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Oh you’re talking about extensions— sorry I never tried those before, way over my head! I thought you meant like, playing Mary Had A Little Lamb, not Jazz!

One week? It’s like 3 chords. If you already have the physical endurance to do the LH octaves in C, moving them to E isn’t a big deal.

Also, of course “play like” is a loaded term. Even when something isn’t particularly difficult, getting it “the same” as someone who only focused on that one thing all the time isn’t necessarily easy. (Witness how hard it is for people to exactly cop Ringo.)
I love ringo.
When jerry Lee Lewis takes his thumb and rolls it across the white keys. Could not be done except in c. Unless it's a digital piano.
 

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I love ringo.
When jerry Lee Lewis takes his thumb and rolls it across the white keys. Could not be done except in c. Unless it's a digital piano.
I thought you might say that except it doesn’t matter, a gliss isn’t really perceived as a scale or real pitches. You can slide down the white keys and just make sure to land on E— or even a black key— and it’ll still work for the effect.

Here is someone playing a gliss in G. Notice how it makes no difference that you're missing the F#. All you hear is a blur as long as the final note/chord is struck definitively:
 

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For the life of me I’ve never understood how playing in certain keys is harder than others unless you don’t have reasonable technique…especially on a saxophone, trumpet, or other monophonic instrument. Keyboards can probably complain, but even stringed instruments just move up or down a fret and it’s all there exactly the same (I play bass too). Range is the only consideration, same as with a vocalist. Sure, looking at a key signature with a handful of sharps or flats can be daunting, especially when there’s quick key changes…but you guys are talking about improvising on jazz and pop music. Notes are notes and playing a C#, E or G# is no more difficult than playing a C, Eb or G.
 

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I find the alto fun to play but I can't perform nearly as well on it. The tenor just gives a more dynamic tone to work with a more natural, vocal range making it easier to improvise on. Alto is somewhat easier to play in terms of overall air, but the embouchure is a bit tighter, so maybe it's a wash? I don't find it easy to be creative or inspired on the alto, not sure why. I sound better on tenor. I just feel more connected with the sound, like I'm singing thru the sax. Altos range feels foreign. It might be an Eb Bb thing, because soprano feels normal.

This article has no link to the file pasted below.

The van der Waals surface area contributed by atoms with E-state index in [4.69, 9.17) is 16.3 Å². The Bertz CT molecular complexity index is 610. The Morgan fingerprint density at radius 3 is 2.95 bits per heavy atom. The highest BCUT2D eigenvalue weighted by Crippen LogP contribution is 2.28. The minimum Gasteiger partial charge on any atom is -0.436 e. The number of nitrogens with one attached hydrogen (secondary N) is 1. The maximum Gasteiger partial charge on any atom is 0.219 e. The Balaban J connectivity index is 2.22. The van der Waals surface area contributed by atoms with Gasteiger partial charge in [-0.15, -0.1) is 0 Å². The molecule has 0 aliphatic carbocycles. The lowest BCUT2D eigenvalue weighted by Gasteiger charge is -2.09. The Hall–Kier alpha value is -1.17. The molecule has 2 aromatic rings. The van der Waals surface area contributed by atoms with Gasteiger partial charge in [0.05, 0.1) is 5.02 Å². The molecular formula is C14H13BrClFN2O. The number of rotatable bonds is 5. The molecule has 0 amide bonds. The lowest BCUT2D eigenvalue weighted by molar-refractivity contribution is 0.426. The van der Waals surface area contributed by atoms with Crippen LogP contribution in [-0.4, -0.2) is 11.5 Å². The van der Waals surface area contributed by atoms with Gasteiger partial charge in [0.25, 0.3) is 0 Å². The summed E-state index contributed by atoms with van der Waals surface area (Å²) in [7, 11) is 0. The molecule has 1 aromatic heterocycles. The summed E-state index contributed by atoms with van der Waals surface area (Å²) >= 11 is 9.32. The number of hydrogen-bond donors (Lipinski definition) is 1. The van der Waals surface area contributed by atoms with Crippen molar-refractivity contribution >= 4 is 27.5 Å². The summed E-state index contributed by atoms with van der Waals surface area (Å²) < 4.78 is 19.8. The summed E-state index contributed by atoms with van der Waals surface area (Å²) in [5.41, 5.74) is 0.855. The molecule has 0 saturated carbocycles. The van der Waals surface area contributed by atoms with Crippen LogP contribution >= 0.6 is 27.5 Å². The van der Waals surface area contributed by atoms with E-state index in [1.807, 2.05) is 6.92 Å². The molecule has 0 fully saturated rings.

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I tried it in F#, sounds like cecil taylor not jerry lee lewis

I just saw something cool on extensions by Matt Otto. He shows a trick by Dexter Gordon and monk.
Take maj or 7th or min and solo with 1 5 9 13.
And it works on all.

Extensions:
Stitt often ended every statement on 1.
Ammons saves 1 for the end of solo.
Miles end on 9 a lot.
 

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For the life of me I’ve never understood how playing in certain keys is harder than others unless you don’t have reasonable technique…especially on a saxophone, trumpet, or other monophonic instrument. Keyboards can probably complain, but even stringed instruments just move up or down a fret and it’s all there exactly the same (I play bass too). Range is the only consideration, same as with a vocalist. Sure, looking at a key signature with a handful of sharps or flats can be daunting, especially when there’s quick key changes…but you guys are talking about improvising on jazz and pop music. Notes are notes and playing a C#, E or G# is no more difficult than playing a C, Eb or G.
Not a problem for bass. Except wouldn't be easier to drop the pitch on lowest string to the key of the song. Some players do that.

Here is a different example for sax.
Are you familiar with the "Texas shake"?
Listen to Dexter Gordon, sonny stitt, Ben Webster, rusty bryant, gene ammons.
It only really works in mostly in 1 key.
These guys used it over and over again.
 

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I thought you might say that except it doesn’t matter, a gliss isn’t really perceived as a scale or real pitches. You can slide down the white keys and just make sure to land on E— or even a black key— and it’ll still work for the effect.

Here is someone playing a gliss in G. Notice how it makes no difference that you're missing the F#. All you hear is a blur as long as the final note/chord is struck definitively:
try it in f#
 

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try it in f#